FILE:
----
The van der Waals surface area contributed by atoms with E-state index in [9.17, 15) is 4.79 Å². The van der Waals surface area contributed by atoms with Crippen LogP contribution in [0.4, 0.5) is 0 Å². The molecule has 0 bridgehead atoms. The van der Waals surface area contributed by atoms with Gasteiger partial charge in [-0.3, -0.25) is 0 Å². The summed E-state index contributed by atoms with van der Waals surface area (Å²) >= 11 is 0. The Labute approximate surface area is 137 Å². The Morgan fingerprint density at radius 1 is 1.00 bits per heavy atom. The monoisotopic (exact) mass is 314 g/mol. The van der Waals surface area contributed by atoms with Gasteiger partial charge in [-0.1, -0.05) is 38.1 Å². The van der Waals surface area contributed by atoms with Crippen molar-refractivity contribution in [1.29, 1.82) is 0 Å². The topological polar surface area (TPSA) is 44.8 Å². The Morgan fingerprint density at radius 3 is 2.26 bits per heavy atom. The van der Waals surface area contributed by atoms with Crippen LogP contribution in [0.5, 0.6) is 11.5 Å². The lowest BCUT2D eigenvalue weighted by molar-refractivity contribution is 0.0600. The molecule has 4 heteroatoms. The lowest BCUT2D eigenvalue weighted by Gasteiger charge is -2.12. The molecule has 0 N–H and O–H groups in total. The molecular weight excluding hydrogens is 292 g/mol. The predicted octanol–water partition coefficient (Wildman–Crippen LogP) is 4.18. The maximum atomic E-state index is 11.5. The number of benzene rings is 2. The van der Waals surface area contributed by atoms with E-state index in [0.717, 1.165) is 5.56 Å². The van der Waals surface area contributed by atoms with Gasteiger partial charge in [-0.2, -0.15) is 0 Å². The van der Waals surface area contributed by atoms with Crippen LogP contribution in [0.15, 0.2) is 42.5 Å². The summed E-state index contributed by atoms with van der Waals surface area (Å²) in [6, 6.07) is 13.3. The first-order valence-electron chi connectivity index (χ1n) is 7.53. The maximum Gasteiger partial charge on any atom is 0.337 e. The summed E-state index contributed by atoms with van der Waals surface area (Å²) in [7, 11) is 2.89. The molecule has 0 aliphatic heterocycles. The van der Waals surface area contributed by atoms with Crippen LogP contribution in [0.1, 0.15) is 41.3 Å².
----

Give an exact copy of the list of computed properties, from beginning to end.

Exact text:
The van der Waals surface area contributed by atoms with E-state index in [9.17, 15) is 4.79 Å². The van der Waals surface area contributed by atoms with Crippen LogP contribution in [0.4, 0.5) is 0 Å². The molecule has 0 bridgehead atoms. The van der Waals surface area contributed by atoms with Gasteiger partial charge in [-0.3, -0.25) is 0 Å². The summed E-state index contributed by atoms with van der Waals surface area (Å²) >= 11 is 0. The Labute approximate surface area is 137 Å². The Morgan fingerprint density at radius 1 is 1.00 bits per heavy atom. The monoisotopic (exact) mass is 314 g/mol. The van der Waals surface area contributed by atoms with Gasteiger partial charge in [-0.1, -0.05) is 38.1 Å². The van der Waals surface area contributed by atoms with Crippen molar-refractivity contribution in [1.29, 1.82) is 0 Å². The topological polar surface area (TPSA) is 44.8 Å². The Morgan fingerprint density at radius 3 is 2.26 bits per heavy atom. The van der Waals surface area contributed by atoms with Crippen LogP contribution in [0.5, 0.6) is 11.5 Å². The lowest BCUT2D eigenvalue weighted by molar-refractivity contribution is 0.0600. The molecule has 4 heteroatoms. The lowest BCUT2D eigenvalue weighted by Gasteiger charge is -2.12. The molecule has 0 N–H and O–H groups in total. The molecular weight excluding hydrogens is 292 g/mol. The predicted octanol–water partition coefficient (Wildman–Crippen LogP) is 4.18. The maximum atomic E-state index is 11.5. The number of benzene rings is 2. The van der Waals surface area contributed by atoms with E-state index in [0.717, 1.165) is 5.56 Å². The van der Waals surface area contributed by atoms with Gasteiger partial charge in [-0.2, -0.15) is 0 Å². The van der Waals surface area contributed by atoms with Crippen LogP contribution in [0.15, 0.2) is 42.5 Å². The summed E-state index contributed by atoms with van der Waals surface area (Å²) in [6, 6.07) is 13.3. The first-order valence-electron chi connectivity index (χ1n) is 7.53. The maximum Gasteiger partial charge on any atom is 0.337 e. The summed E-state index contributed by atoms with van der Waals surface area (Å²) in [7, 11) is 2.89. The molecule has 0 aliphatic heterocycles. The van der Waals surface area contributed by atoms with Crippen LogP contribution in [0.1, 0.15) is 41.3 Å².